Which Dr Who?

Aside

Last night I was one of the millions who turned on for the fiftieth anniversary episode of Dr Who, and tuned out the world.  For seventy-five minutes I was lost in story.  Yes, I’m a fan, have been as long as I can remember.

From, 'The Guardian' 18/11/2013

From, ‘The Guardian’ 18/11/2013

What’s not to love about the idea of time travel, in a box that is bigger on the inside than the outside can contain?  Even without a quirky character in control it’s the stuff of dreams.  Throw in a main character who shape shifts, just after we’ve settled into the idea that this is how he is, and I’m hooked.

I do miss the old Doctors, all of them, and most of their companions too.  I like to think they had more adventures than we saw on the tv, or heard on the radio, but I’m glad that there’s a turn-over in personalities.  This seems like a variation on the oral tradition of story, where tellers remould their material to suit each audience, reflecting the concerns and circumstances of the day in their approach and content.  In this way, stories stayed fresh.

Cinderella, for instance has been losing and finding her shoe for more than two thousand years.  Versions of her story have been found across the globe in some of the earliest writings of various civilizations.  But here’s the rub: for most of us, despite the various writers who’ve reworked the story during the past hundred and fifty years or so, Cinderella remains held in the 1697 limbo that Charles Perrault created when he set her inside the pages of his Fairy Tales from Past Times with Morals.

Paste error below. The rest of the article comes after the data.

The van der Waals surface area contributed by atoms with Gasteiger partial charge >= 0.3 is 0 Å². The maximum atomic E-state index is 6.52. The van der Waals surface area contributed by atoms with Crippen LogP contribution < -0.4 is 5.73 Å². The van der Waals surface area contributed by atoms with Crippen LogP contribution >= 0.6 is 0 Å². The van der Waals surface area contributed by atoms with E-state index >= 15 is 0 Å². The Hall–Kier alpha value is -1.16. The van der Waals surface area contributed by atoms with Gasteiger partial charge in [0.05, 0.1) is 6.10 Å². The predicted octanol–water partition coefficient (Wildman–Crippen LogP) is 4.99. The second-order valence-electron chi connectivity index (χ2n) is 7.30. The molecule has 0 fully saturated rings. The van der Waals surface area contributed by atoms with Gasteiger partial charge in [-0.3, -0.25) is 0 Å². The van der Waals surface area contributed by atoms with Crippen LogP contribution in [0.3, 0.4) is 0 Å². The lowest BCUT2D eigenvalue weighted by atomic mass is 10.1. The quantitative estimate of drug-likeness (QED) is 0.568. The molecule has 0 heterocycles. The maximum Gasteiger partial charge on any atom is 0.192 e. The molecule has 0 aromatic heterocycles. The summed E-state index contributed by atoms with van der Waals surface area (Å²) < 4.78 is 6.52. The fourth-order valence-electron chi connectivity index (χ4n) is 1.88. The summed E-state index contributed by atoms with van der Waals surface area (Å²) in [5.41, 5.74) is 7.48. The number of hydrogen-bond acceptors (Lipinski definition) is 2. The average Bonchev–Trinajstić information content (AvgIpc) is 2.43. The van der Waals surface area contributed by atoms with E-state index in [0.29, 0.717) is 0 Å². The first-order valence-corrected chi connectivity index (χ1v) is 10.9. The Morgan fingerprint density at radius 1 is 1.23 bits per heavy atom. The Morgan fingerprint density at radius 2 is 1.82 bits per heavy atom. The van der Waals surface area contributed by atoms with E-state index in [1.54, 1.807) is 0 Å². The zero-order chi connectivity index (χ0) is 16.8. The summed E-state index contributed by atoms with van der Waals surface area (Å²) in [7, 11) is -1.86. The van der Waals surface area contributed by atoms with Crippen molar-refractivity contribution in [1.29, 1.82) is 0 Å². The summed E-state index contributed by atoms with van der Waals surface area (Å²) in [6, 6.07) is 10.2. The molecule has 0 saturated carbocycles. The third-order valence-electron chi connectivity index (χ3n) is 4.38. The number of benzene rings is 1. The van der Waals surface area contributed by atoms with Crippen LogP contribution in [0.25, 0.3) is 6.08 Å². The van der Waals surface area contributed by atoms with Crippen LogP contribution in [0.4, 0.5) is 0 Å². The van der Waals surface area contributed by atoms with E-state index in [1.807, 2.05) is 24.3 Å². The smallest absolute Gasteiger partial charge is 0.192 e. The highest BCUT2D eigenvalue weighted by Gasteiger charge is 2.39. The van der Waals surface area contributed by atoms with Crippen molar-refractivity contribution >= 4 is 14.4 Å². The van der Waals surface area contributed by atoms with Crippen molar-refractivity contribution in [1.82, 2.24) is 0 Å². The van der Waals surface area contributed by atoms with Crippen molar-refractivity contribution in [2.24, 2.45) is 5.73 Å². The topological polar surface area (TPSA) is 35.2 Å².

Cendrillon, by Gustave Dore, 1862

Cendrillon, by Gustave Dore, 1862

In 1893, Marian Raolfe Cox proposed that there were three hundred and forty-five variants on the Cinderella story.  That’s a lot of Cinders, and she hasn’t always gone by the same name, of course.  But she’s still the pretty, put-upon step-daughter and sister who wins a handsome husband when her missing footwear turns up.

Just as The Doctor is sometimes a joker, sometimes an action-man, sometimes grumpy, according to incarnations, and yet remains always The Doctor.  Some purists are bemoaning the more recent ‘up-grades’ of his personality.  They liked the old aloof doctor, who rarely even held hands with anyone, much less kissed or was kissed by a companion.   I’m glad he’s moved on.

And that goes for the side-kicks too.  I can watch the old episodes, with dippy, even silly, screeching companions prone to fainting or cowering in a corner, because they belong to their age.  That’s not us today, I tell myself.

Of course, in reality, if I was faced with weeping angels, cyber-men or any other more feasible invasion situation, I probably would scream then go hide in a cupboard and wait to be saved.  But this is fiction.  I want main characters who are active, who face up to the action and react positively, even if they are not the title protagonist.  I want them to get out there and work things out, together.

Are you thinking of writing something for Halloween?